The Dewey-Truman race of 1948 is another striking example of the efficacy of the EC, and it contradicts your belief that the Electoral College’s “bias toward the two-party system makes it that much harder for a real black agenda to be addressed by the American political establishment.” Facing a revolt within his own party from the Southern Dixiecrats and a popular GOP presidential candidate, Harry Truman, in order to win the necessary electoral votes, was compelled to wage a broader, more inclusive campaign, building new national coalitions. The element on the margin was the black vote. He had to go after it to win. When he desegregated the Armed Forces, he received two-thirds of the black vote, although taking slightly less than 50% of the popular vote. It was the black vote on the margin in states such as Ohio and Illinois that gave him his electoral lead and made the difference.

Yes, the Electoral College does work to preserve the two-party system, because it is designed to compel the parties to govern by consensus, as well as ensure that the candidate elected also will have a nationally distributed popular vote -- a regional balance of support (although not necessarily an absolute majority) -- sufficient enough to be able to govern. However, we have seen instances when existing parties could not come to consensus on the direction for the country, and the electorate found a means to alter that situation. Lincoln’s Republican Party, after all, came into existence as a new party only one national election prior to his presidential victory. Most “third parties” though, are more accurately third forces, an organized political opposition that finds some acceptance because the consensus of the two parties is the establishment’s consensus, but not necessarily a consensus reflective of the governed. That was the situation with Ross Perot’s Reform Party, as well as other “third parties” in the past.

“Blacks,” you advise, “have only had a relationship with the Mommy Party in American politics while the Daddy Party has been missing in action.” This certainly is accurate today, although it was not until the second-term presidential campaign of Franklin Roosevelt at the depths of the Great Depression that the African-American community fully abandoned its strong, traditional attachment to the Republican Party and went over en masse to the Democrats. I also agree that there has not been a serious contest between the two parties for the African American vote on a national level. The old liberal, labor, black coalition still characterizes the makeup of the Democrat Party, but recall how closely Ronald Reagan came to breaking that up, when scores of blue-collar unionized workers left the Democrats to vote for him. Before President Bush reversed his “no-new-taxes” pledge, the number of African Americans moving toward the GOP was up. However, the GOP still is not trusted that the community, and will not be until it wages a serious campaign to go after the African-American vote. But abolishing the Electoral College in no way would end the political attachment of the black community to the Democrat Party. As you point out, there is a dependency of the community on Democrat largess at local, state and federal levels.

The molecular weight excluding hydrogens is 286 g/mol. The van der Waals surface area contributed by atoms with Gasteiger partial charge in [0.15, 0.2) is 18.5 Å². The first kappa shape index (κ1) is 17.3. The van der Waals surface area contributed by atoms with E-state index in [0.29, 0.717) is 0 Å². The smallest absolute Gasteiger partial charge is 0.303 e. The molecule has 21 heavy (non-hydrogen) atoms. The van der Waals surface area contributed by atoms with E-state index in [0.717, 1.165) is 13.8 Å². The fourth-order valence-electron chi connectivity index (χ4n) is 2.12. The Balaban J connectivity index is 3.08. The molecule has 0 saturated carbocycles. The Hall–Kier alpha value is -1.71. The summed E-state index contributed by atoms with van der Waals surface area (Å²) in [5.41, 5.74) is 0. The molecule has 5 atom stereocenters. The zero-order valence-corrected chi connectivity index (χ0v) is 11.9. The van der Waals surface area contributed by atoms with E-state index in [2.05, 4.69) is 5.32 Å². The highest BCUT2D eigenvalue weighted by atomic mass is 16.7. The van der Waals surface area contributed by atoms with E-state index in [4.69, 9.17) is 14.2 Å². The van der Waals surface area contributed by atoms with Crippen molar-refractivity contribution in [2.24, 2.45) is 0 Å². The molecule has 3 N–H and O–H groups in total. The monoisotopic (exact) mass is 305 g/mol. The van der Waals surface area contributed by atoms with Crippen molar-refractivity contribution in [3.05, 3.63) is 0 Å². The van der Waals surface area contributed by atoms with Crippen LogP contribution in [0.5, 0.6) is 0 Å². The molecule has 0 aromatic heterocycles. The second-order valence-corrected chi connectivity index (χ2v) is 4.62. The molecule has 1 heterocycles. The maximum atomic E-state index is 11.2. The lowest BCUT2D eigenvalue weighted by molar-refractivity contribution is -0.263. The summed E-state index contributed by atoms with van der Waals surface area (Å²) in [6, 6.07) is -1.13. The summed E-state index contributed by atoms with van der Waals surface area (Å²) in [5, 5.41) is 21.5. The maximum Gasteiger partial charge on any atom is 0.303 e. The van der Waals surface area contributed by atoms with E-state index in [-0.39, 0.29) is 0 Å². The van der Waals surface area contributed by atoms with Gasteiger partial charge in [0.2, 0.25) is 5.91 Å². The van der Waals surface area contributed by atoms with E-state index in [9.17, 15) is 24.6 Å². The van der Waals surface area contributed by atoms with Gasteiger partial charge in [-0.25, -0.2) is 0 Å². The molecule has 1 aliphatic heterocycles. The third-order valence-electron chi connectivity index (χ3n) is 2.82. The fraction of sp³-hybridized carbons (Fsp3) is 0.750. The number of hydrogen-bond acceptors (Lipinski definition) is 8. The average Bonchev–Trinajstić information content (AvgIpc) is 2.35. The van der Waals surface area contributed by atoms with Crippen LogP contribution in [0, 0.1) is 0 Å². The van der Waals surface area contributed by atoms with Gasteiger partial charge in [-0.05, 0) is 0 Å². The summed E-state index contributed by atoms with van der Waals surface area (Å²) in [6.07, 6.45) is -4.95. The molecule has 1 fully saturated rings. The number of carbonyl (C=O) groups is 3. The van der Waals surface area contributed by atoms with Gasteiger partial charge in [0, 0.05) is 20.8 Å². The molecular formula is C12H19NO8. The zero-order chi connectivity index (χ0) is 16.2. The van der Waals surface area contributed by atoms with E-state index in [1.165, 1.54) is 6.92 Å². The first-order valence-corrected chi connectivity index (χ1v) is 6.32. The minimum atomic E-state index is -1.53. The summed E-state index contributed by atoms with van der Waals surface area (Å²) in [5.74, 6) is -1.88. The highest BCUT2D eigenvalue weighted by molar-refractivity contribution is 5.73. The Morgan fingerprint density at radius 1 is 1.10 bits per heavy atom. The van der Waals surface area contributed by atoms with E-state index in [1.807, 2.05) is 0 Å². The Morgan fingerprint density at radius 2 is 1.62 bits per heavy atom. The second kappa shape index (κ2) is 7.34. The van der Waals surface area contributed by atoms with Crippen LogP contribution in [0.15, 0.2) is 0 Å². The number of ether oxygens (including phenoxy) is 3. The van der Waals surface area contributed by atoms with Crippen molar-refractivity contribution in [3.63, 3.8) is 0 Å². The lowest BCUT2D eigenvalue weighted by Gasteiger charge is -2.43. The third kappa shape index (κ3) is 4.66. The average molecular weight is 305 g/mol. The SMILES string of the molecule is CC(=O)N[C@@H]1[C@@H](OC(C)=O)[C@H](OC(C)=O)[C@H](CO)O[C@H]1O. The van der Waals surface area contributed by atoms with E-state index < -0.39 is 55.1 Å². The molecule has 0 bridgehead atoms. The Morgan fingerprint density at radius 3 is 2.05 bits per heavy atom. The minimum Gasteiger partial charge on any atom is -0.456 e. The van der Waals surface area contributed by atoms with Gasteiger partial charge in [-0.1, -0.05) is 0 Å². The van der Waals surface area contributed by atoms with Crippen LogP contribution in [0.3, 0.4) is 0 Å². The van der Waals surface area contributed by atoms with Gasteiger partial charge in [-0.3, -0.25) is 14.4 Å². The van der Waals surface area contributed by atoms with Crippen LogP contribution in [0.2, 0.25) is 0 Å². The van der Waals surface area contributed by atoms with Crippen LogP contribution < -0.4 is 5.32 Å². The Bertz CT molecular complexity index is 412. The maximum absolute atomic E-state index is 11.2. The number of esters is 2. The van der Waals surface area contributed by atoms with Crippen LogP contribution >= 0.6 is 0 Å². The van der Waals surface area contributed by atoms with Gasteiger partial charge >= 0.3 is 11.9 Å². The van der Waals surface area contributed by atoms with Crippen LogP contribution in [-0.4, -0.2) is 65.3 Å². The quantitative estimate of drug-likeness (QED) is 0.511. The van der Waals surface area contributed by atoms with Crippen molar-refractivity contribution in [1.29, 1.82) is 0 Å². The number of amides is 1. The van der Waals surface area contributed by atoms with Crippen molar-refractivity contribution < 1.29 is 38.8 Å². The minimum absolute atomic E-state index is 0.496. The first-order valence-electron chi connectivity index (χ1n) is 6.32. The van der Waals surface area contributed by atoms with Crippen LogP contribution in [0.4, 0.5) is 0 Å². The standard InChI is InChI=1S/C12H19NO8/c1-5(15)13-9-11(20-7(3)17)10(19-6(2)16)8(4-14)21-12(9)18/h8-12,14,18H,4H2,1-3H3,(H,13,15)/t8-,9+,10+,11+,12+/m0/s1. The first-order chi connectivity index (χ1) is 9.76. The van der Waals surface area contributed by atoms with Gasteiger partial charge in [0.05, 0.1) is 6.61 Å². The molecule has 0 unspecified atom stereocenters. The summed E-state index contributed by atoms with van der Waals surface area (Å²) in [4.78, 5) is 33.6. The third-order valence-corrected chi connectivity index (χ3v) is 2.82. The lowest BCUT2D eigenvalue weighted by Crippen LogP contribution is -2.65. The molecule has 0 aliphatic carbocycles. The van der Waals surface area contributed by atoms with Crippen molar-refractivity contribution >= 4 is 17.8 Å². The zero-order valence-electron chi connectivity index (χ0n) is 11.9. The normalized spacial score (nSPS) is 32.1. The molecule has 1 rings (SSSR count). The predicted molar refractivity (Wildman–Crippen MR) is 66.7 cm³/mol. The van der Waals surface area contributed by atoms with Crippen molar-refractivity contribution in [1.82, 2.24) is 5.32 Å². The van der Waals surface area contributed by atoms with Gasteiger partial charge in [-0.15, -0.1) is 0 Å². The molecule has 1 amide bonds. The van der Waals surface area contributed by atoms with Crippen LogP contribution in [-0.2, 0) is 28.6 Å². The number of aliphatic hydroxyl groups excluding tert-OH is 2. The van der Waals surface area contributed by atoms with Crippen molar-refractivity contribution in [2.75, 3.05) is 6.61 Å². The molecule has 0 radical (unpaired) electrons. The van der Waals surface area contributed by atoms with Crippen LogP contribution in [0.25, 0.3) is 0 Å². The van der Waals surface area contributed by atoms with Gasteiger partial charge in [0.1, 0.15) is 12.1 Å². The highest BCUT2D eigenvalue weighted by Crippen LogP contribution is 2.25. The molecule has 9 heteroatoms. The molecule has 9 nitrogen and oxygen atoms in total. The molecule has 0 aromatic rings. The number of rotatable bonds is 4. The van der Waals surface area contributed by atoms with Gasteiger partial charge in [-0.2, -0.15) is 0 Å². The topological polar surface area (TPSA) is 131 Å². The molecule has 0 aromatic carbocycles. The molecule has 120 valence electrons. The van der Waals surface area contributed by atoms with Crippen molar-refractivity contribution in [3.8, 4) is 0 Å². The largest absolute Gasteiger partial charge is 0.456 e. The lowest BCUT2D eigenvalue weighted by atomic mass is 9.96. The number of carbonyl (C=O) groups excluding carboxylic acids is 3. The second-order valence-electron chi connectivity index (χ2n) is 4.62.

If we were to elect presidents by a majority of the popular vote, the current mess in Florida would be multiplied thousands of times We would be fighting over the totals in one precinct after another where the vote is close or irregularities appear. The EC may seem to contradict the notion of “one man, one vote,” but in our federal system, the Senate also contradicts that notion, as each state -- regardless of population -- has two U.S. Senators. But that arrangement is essential for preventing any tyranny of the majority, or the domination of rural America by urban American, or one regional voting bloc over another.